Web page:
There was some hopeful news Friday. COVID case counts were down again, with the state reporting 11,783 new cases, or 5,892 a day. That puts the seven-day rate at 6,251 daily cases, a significant drop from the 7,167 case average a week ago.

And the state reported that 15.6 percent of new coronavirus tests came back positive, the lowest since it was 14.7 percent on Nov. 5. T

DETROIT NEWS — Consumers Energy and DTE crews are making progress in restoring power in Michigan, but more than 200,000 customers remain without power Saturday evening after wind gusts of 60 mph or more tore through the state.

Severe weather started hitting West Michigan and the lakeshore Saturday morning and swept through mid-Michigan Saturday afternoon, felling trees, limbs and power lines.

At 4 p.m. 244,055 Michigan customers were without power but by 6:30 p.m. that number had been lowered to 212,599.

Consumers Energy reported 2,303 customers without power at 12:45 a.m., and DTE reported 85,117.

Dave Guerney, a meteorologist with the National Weather Service in White Lake Township, said a high wind warning is in effect until 8 p.m. tonight due to a cold front moving in and causing wind gusts.

Gusts of 60 mph and higher were reported in several locations Saturday.

Temperatures will continue to fall throughout the day, dropping to about 40 degrees by early evening, Guerney.

At 12:45 a.m. Sunday DTE said it had 247 crews in the field and Consumers Energy said it had 255 crews working to restore power.

“Our crews in the field are seeing significant damage with trees snapped and lines down across our service territory,”  Melissa Gleespen, Consumers Energy’s Officer in Charge for the storm event, said in a press release. “We thank customers for their patience as we wait for the winds to die down so crews can safely restore power.”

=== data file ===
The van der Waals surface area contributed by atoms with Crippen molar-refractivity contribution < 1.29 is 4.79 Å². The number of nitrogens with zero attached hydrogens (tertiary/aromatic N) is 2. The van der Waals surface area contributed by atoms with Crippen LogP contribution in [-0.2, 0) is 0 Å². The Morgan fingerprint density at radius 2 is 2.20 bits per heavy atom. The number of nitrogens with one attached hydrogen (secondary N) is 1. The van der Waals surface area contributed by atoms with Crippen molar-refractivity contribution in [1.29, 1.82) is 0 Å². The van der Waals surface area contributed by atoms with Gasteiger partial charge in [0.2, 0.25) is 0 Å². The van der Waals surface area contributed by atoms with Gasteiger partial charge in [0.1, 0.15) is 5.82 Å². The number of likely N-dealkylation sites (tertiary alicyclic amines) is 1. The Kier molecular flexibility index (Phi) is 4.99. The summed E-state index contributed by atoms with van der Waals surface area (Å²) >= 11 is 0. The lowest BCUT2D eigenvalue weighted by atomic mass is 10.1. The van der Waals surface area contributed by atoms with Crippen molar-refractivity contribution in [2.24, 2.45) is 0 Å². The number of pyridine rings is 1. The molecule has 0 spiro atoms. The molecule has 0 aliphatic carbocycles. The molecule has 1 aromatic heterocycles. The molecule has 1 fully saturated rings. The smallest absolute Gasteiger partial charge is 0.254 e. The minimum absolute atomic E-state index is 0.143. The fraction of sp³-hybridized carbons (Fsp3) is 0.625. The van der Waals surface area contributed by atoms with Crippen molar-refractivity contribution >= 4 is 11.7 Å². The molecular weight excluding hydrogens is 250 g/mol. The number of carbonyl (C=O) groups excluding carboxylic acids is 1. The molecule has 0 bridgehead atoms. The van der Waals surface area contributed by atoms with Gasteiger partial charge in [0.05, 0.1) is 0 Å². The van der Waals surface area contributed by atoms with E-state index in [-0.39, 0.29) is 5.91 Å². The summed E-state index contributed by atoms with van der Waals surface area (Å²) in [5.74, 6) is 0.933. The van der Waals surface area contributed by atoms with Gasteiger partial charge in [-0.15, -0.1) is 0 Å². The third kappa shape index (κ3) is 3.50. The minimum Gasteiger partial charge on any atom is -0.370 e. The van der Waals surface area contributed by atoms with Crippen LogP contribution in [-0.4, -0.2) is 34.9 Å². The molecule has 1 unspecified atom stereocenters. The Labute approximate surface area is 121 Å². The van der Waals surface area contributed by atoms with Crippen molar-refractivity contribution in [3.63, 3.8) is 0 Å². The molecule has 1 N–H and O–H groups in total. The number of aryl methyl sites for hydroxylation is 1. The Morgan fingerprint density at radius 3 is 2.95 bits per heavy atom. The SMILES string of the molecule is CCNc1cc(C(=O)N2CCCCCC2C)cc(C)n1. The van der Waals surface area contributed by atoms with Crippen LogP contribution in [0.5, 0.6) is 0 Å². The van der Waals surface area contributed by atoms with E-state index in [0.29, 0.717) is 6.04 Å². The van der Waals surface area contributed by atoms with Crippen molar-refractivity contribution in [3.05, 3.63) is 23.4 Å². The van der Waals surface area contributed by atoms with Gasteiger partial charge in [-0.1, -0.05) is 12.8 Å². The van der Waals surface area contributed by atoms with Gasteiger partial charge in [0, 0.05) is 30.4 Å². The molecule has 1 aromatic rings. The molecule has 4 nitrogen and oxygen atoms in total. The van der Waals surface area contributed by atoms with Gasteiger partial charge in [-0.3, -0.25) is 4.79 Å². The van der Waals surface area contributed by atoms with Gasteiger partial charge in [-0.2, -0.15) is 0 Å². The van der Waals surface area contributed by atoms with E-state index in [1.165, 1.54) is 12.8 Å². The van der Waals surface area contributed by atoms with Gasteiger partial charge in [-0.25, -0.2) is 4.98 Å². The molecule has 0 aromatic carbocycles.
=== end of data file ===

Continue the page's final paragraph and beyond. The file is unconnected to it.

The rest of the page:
The strong winds made access to pole tops and power lines dangerous from bucket trucks, Consumers Energy said. A majority of affected customers are expected to be restored by the end of the day Monday.

DTE said severe wind gusts of up to 65 mph caused extensive damage, including 700 downed wires, broken poles and tree-related damage.

DTE crews are assessing damage and working to provide restoration estimates, which will be available on the DTE Energy Outage Map throughout the day.

In Dearborn, high winds toppled a huge tree in the 7300 block of Coleman Street. The trees’ roots lifted up the sidewalk, and the trunk and limbs blocked the street but somehow missed neighboring houses.

In Pontiac, which had wind gusts of 53 mph, the awning over the Phoenix Center was ripped to shreds. Pontiac Mayor Deirdre Waterman said traffic in the area was  rerouted as a  precaution.

Waterman said the damage shows the need for the city to make needed improvements to the Phoenix Center, which was built in the 1980s.

“This brings to our mind again that we have to do the repairs and the refurbishing of the Phoenix Center like we planned to do all along. This of course is unfortunate and unexpected but right now we just want to alert people to the safety measures,” Waterman said.